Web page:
The hectic port town of Kusadasi (pronounced cusha-daser) makes a popular base for visits to Ephesus, especially with those on package holidays for whom hundreds of identical high-rise hotels were built in the 1980s-90s.
Today the port plays host to numerous cruise ships throughout summer, which means that the shops in the center are often frantically busy for a few hours in the middle of the day. Their prices inevitably reflect the presence of a captive clientele with little time to compare.
Kusadasi is one of Turkey's megaresorts and is particularly popular with visitors from Northern Europe who throng its lively Bar Street in summer. At first glance, little remains of Scala Nuova, the town that stood there in the Middle Ages. However, near the port stands a massive 17th-century caravanserai that, today, plays host to "Turkish Night" entertainment.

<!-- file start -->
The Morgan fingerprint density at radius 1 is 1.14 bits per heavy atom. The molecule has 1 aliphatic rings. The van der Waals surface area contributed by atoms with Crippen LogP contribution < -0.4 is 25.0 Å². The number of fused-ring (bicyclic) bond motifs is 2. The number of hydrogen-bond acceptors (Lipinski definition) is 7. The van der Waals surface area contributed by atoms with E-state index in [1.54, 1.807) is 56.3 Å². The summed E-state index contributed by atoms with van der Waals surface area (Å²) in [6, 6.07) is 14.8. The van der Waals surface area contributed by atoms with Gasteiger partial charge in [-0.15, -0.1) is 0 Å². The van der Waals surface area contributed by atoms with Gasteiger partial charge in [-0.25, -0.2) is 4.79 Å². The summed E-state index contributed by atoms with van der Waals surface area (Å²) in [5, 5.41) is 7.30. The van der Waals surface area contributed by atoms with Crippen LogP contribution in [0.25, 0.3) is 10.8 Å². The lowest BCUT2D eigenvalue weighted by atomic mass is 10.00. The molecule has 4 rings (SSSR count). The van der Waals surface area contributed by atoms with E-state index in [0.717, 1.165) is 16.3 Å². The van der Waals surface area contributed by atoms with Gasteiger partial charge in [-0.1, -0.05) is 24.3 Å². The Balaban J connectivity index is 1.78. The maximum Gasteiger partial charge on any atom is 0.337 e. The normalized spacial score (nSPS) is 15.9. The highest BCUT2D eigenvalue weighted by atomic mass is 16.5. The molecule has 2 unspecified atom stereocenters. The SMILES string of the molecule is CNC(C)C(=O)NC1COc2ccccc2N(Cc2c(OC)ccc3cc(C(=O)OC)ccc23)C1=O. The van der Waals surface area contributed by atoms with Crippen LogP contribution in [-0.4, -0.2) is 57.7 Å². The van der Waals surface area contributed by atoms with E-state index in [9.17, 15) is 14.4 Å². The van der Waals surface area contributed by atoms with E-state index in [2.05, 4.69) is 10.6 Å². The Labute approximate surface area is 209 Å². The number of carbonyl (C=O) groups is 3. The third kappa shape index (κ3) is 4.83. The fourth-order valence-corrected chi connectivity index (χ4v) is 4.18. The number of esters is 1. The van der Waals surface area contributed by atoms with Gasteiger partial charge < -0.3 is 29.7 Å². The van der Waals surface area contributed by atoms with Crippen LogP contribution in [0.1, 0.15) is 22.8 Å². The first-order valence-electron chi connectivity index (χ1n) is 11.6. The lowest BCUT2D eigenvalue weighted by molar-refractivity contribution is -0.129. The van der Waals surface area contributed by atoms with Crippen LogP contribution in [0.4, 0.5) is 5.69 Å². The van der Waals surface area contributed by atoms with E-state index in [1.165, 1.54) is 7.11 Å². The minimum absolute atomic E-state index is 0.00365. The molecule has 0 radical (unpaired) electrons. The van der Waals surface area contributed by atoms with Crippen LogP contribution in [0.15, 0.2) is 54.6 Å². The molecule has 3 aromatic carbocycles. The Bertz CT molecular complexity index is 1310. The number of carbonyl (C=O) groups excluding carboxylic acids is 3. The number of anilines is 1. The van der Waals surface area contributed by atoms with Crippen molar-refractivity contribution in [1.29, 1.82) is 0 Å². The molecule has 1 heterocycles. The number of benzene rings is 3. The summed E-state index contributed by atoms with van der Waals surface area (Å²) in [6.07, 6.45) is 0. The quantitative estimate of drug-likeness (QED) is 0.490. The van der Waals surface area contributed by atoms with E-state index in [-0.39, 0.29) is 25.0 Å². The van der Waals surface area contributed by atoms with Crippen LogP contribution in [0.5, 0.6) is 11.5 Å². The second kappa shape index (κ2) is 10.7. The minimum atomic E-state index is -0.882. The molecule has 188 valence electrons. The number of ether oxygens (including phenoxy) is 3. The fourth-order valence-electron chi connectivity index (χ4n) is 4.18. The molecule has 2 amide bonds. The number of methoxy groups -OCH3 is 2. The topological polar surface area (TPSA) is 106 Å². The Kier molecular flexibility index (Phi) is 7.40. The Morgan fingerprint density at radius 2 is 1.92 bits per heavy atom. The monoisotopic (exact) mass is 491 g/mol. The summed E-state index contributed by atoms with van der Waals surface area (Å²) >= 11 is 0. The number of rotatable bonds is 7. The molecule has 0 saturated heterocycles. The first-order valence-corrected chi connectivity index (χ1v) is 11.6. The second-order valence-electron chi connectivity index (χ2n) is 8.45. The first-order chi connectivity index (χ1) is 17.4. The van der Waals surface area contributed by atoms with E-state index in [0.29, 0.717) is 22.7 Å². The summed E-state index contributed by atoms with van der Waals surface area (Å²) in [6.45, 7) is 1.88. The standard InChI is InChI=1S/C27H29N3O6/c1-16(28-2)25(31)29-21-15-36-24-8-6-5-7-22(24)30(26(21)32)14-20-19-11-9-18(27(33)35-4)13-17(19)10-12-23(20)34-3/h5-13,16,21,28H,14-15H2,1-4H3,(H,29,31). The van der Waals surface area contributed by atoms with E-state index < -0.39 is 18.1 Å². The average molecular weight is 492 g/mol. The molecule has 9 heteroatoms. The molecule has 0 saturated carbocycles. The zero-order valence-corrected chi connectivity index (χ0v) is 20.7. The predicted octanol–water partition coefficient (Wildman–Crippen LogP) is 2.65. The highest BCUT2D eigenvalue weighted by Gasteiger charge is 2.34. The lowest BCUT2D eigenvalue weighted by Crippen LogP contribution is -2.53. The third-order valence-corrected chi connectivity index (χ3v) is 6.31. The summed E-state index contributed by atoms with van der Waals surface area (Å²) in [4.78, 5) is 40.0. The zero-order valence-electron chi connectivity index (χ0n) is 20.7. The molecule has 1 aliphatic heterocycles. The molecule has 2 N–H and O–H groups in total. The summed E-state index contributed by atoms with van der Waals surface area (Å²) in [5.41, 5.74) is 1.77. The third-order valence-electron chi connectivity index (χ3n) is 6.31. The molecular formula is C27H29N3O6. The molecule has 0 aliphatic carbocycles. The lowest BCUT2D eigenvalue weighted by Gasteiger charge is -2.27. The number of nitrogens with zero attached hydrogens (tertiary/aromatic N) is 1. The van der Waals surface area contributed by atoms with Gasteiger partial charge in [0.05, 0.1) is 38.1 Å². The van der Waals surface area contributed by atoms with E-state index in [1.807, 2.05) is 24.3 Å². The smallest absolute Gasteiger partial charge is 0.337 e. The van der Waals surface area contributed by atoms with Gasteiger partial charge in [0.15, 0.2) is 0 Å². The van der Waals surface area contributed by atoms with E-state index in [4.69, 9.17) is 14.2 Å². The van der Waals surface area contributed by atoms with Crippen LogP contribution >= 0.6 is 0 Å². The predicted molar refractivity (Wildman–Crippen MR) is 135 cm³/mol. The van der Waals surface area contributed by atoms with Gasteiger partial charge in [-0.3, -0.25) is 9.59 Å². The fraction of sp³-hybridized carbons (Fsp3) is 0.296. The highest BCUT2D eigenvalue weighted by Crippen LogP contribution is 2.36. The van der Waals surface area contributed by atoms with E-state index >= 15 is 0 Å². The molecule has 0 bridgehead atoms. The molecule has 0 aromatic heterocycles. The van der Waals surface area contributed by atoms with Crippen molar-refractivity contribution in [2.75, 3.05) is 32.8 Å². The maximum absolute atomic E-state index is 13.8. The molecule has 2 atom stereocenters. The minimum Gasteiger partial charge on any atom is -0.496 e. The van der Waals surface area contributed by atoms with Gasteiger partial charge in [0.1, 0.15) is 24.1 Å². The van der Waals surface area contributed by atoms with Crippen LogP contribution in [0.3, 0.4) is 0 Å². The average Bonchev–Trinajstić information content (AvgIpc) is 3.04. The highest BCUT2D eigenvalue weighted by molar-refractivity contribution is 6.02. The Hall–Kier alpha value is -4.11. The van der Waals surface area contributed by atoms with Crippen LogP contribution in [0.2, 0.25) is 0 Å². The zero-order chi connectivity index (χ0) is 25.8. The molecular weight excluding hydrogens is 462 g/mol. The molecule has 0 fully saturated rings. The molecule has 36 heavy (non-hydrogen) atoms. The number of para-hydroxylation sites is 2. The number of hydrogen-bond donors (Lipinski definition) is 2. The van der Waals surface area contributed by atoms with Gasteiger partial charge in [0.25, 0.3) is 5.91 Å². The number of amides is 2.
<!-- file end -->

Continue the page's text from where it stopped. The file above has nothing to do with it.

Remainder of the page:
Kusadasi will not appeal to everyone, mainly because it is so built up and dedicated to tourism. However, it does make a good base for exploring other nearby sites, including the ruins at Priene, Miletus and Didyma. Local travel agencies also sell tours to the Travertines at Pamukkale, although this makes for a very long day out.
Not far away, just offshore and connected by a causeway, is the small castle on Guvercin Adasi (Pigeon Island), after which the town was named (Kusadasi means bird island in Turkish). The Old Bazaar area also contains a 17th-century mosque and hammam (Turkish bath), as well as some old Ottoman houses. More can be found up the steep hills above the port in an area that is starting to be gentrified.
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